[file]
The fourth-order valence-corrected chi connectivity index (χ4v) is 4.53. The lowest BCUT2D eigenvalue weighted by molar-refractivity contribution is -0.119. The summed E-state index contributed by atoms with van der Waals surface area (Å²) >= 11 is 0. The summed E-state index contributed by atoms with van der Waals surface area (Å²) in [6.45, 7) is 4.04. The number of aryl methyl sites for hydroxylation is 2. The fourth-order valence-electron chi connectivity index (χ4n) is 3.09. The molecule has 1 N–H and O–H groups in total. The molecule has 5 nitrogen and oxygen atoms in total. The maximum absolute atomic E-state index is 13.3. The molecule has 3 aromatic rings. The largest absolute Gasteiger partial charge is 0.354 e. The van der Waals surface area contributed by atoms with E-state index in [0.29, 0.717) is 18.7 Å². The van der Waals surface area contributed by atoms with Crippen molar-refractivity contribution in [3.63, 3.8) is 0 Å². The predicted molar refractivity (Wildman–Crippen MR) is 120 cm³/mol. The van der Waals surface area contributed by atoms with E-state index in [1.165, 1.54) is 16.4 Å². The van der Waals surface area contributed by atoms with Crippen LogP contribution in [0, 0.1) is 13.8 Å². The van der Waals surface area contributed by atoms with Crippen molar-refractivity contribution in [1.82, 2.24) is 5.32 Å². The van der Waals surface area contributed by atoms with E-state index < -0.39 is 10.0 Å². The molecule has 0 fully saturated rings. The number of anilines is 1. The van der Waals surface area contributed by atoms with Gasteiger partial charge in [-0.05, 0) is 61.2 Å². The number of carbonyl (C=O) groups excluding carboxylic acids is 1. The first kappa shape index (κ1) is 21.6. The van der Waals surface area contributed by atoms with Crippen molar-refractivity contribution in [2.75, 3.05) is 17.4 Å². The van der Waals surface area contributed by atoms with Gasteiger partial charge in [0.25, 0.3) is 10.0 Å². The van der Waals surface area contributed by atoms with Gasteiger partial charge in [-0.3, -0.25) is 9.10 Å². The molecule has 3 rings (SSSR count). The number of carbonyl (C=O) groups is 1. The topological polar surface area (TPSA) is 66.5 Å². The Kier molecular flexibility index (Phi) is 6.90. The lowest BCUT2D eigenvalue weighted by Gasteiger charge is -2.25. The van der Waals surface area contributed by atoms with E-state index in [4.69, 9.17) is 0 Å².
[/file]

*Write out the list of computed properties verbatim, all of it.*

The fourth-order valence-corrected chi connectivity index (χ4v) is 4.53. The lowest BCUT2D eigenvalue weighted by molar-refractivity contribution is -0.119. The summed E-state index contributed by atoms with van der Waals surface area (Å²) >= 11 is 0. The summed E-state index contributed by atoms with van der Waals surface area (Å²) in [6.45, 7) is 4.04. The number of aryl methyl sites for hydroxylation is 2. The fourth-order valence-electron chi connectivity index (χ4n) is 3.09. The molecule has 1 N–H and O–H groups in total. The molecule has 5 nitrogen and oxygen atoms in total. The maximum absolute atomic E-state index is 13.3. The molecule has 3 aromatic rings. The largest absolute Gasteiger partial charge is 0.354 e. The van der Waals surface area contributed by atoms with E-state index in [0.29, 0.717) is 18.7 Å². The van der Waals surface area contributed by atoms with Crippen molar-refractivity contribution in [3.63, 3.8) is 0 Å². The predicted molar refractivity (Wildman–Crippen MR) is 120 cm³/mol. The van der Waals surface area contributed by atoms with E-state index in [1.165, 1.54) is 16.4 Å². The van der Waals surface area contributed by atoms with Crippen LogP contribution in [0, 0.1) is 13.8 Å². The van der Waals surface area contributed by atoms with Crippen molar-refractivity contribution in [1.82, 2.24) is 5.32 Å². The van der Waals surface area contributed by atoms with E-state index < -0.39 is 10.0 Å². The molecule has 0 fully saturated rings. The number of anilines is 1. The van der Waals surface area contributed by atoms with Gasteiger partial charge in [-0.05, 0) is 61.2 Å². The number of carbonyl (C=O) groups excluding carboxylic acids is 1. The first kappa shape index (κ1) is 21.6. The van der Waals surface area contributed by atoms with Crippen molar-refractivity contribution in [2.75, 3.05) is 17.4 Å². The van der Waals surface area contributed by atoms with Gasteiger partial charge in [0.25, 0.3) is 10.0 Å². The van der Waals surface area contributed by atoms with Gasteiger partial charge in [-0.3, -0.25) is 9.10 Å². The molecule has 3 rings (SSSR count). The number of carbonyl (C=O) groups is 1. The topological polar surface area (TPSA) is 66.5 Å². The Kier molecular flexibility index (Phi) is 6.90. The lowest BCUT2D eigenvalue weighted by Gasteiger charge is -2.25. The van der Waals surface area contributed by atoms with E-state index in [4.69, 9.17) is 0 Å².